Volinski glanced at the proffered ‘gift,’ a sealed metal trunk large enough to fit a batarian corpse if you finagled it a bit. It was apparently shielded against external scanning as well, his ocular implants failing to penetrate the surface. He glanced back to the hanar and cocked an eyebrow. “Who… are you, exactly?”

      “This one’s declared name is ‘Opold,’ ” the hanar said with a swaying of its luminous body, “We are a humble merchant in this port of call.”

      “Uh-huh,” Volinski said with an unbelieving tone, “If you’re a merchant, why are you giving me this for free?”

      “The Enkindlers smile upon you.”

      “…What the fuck does that mean?”

      “You have been gifted a soul name.”

      “Soul name? What are you—” Volinski’s words came to an abrupt halt as the pieces fell into place, “Wait, if this is what I think it is, how is that a gift? She fucking stole it.”

      “Your quarian is quite talented to have broken through the dummy firewalls. Her technique was luminous and instinctual, something most trespassers disdain in favor of rote formula. She was gifted the soul name within as a reward for her creative skills… and she shared that gift with you. You both now walk in the light of the Enkindlers’ grace.”

      “You hear that, Estê-kun? Luminous and instinctual.”

      Volinski ignored the girl’s shallow gloating and focused on the hanar. “You’re offering free shit over a fucking name?” Volinski scoffed with a shake of his head, “Follow-up question, that soul name… does that have anything to do with the fuck-all dreams we’ve been having?”

      “The Enkindlers offer their wisdom, but it can be painful for those unprepared. The visions will pass in time, once you accept their benediction.”

      Volinski narrowed his eyes as he glanced at the case with suspicion. “What is this ‘gift’ exactly?”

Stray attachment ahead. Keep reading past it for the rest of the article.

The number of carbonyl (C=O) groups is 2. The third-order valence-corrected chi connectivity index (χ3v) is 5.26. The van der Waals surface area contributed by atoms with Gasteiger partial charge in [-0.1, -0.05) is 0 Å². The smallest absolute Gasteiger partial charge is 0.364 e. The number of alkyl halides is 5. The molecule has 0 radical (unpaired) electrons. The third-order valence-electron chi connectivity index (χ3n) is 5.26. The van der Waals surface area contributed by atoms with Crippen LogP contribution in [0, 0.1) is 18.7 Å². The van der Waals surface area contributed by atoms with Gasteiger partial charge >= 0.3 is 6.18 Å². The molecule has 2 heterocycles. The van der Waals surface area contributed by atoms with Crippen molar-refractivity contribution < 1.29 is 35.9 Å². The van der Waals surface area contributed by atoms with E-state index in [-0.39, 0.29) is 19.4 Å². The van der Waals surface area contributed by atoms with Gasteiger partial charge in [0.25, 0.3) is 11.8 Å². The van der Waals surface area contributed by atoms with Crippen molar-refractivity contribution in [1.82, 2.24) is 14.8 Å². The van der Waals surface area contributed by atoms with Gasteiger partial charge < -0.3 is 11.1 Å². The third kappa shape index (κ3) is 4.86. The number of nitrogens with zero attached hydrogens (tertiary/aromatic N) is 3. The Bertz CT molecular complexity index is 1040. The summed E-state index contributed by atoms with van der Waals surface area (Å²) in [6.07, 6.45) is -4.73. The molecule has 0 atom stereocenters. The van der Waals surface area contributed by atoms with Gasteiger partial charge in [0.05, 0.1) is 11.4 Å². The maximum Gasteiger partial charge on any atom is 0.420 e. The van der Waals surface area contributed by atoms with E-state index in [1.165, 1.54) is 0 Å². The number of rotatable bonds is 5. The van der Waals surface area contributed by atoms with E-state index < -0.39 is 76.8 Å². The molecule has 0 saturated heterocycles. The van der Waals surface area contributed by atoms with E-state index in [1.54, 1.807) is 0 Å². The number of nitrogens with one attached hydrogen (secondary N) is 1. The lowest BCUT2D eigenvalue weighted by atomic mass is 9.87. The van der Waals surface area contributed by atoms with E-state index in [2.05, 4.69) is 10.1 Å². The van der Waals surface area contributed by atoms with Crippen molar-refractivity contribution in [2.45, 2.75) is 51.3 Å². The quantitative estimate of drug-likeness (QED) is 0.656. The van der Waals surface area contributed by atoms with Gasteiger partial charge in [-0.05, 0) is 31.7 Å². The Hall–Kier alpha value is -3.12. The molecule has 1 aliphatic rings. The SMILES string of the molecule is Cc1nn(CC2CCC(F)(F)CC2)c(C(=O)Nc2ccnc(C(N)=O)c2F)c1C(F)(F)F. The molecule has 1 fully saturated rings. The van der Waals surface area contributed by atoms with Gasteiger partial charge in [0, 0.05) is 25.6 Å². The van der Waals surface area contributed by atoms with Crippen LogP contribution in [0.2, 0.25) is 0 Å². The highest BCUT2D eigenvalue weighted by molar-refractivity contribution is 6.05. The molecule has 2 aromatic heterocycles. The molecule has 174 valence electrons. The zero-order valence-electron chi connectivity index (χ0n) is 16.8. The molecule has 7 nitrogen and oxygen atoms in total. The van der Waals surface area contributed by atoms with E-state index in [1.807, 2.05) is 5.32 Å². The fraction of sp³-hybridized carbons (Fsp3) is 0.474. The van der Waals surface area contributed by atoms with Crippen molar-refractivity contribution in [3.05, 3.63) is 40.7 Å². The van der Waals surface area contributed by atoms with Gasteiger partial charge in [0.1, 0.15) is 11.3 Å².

“This one cannot say. Only that the Enkindlers wish you to have it.”

      “…Listen, if you’re looking for a smuggler, you can just ask outright. I know people.”

      “Why are you so hesitant to receive the Enkindlers’ benediction?”

      “Because this reeks of a tra—” Volinski’s words came to a halt and he shook his head to clear his suddenly muddled thoughts. Was it the drugs, or something else? “Actually, on second thought, I’ll take it. Qual é o pior que poderia acontecer?”

      “Indeed. Fair travels, warrior.”

      “Same to you, merchant,” Volinski said as he gathered the case and turned back to his ship, only to find Nirin standing in his way with her head cocked, “What?”

      “Why’d you change your mind, Estê-kun?”

      “I… don’t know. Just felt like the right thing to do, I guess?”

      “Mm, sounds like you’re still high, bebê.”

      Volinski frowned. “I don’t feel high… wish I did. Incidentally, does this make you question your compulsions at all?”


      “Not even a little? You hacked a computer and were infected with a memetic phrase, and then you infected me.”

      “Calculated risk.”

      “I’m calling bullshit on that. You hacked it for the thrill, without any forethought.”

      “Yep, and now we got a gift from the Enkindlers. Really, you should be praising me, Estê-kun.”

      “Eat a dick, Niri,” he snapped as they sauntered into the airlock.

      Nirin gave a huff of indignation. “Not until you praise me.”